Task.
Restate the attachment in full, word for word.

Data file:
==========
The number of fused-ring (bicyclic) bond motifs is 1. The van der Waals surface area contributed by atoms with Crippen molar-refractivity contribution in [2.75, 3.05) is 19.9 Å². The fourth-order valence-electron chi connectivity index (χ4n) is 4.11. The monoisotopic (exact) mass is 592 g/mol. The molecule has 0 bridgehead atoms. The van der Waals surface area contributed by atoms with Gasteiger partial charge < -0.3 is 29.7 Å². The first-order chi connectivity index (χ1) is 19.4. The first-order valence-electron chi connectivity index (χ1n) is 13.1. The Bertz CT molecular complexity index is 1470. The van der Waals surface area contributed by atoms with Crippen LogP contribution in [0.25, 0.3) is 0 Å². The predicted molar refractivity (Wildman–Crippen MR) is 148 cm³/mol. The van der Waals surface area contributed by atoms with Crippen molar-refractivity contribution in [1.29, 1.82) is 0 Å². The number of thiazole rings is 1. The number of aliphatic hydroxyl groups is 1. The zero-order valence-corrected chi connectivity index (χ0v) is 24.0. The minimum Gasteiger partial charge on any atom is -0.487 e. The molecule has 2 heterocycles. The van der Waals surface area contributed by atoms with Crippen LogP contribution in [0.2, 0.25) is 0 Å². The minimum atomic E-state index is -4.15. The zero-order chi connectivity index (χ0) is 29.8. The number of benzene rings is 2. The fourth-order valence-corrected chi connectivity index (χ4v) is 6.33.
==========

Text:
The number of fused-ring (bicyclic) bond motifs is 1. The van der Waals surface area contributed by atoms with Crippen molar-refractivity contribution in [2.75, 3.05) is 19.9 Å². The fourth-order valence-electron chi connectivity index (χ4n) is 4.11. The monoisotopic (exact) mass is 592 g/mol. The molecule has 0 bridgehead atoms. The van der Waals surface area contributed by atoms with Gasteiger partial charge < -0.3 is 29.7 Å². The first-order chi connectivity index (χ1) is 19.4. The first-order valence-electron chi connectivity index (χ1n) is 13.1. The Bertz CT molecular complexity index is 1470. The van der Waals surface area contributed by atoms with Crippen LogP contribution in [0.25, 0.3) is 0 Å². The predicted molar refractivity (Wildman–Crippen MR) is 148 cm³/mol. The van der Waals surface area contributed by atoms with Crippen molar-refractivity contribution in [1.29, 1.82) is 0 Å². The number of thiazole rings is 1. The number of aliphatic hydroxyl groups is 1. The zero-order valence-corrected chi connectivity index (χ0v) is 24.0. The minimum Gasteiger partial charge on any atom is -0.487 e. The molecule has 2 heterocycles. The van der Waals surface area contributed by atoms with Crippen LogP contribution in [0.2, 0.25) is 0 Å². The minimum atomic E-state index is -4.15. The zero-order chi connectivity index (χ0) is 29.8. The number of benzene rings is 2. The fourth-order valence-corrected chi connectivity index (χ4v) is 6.33.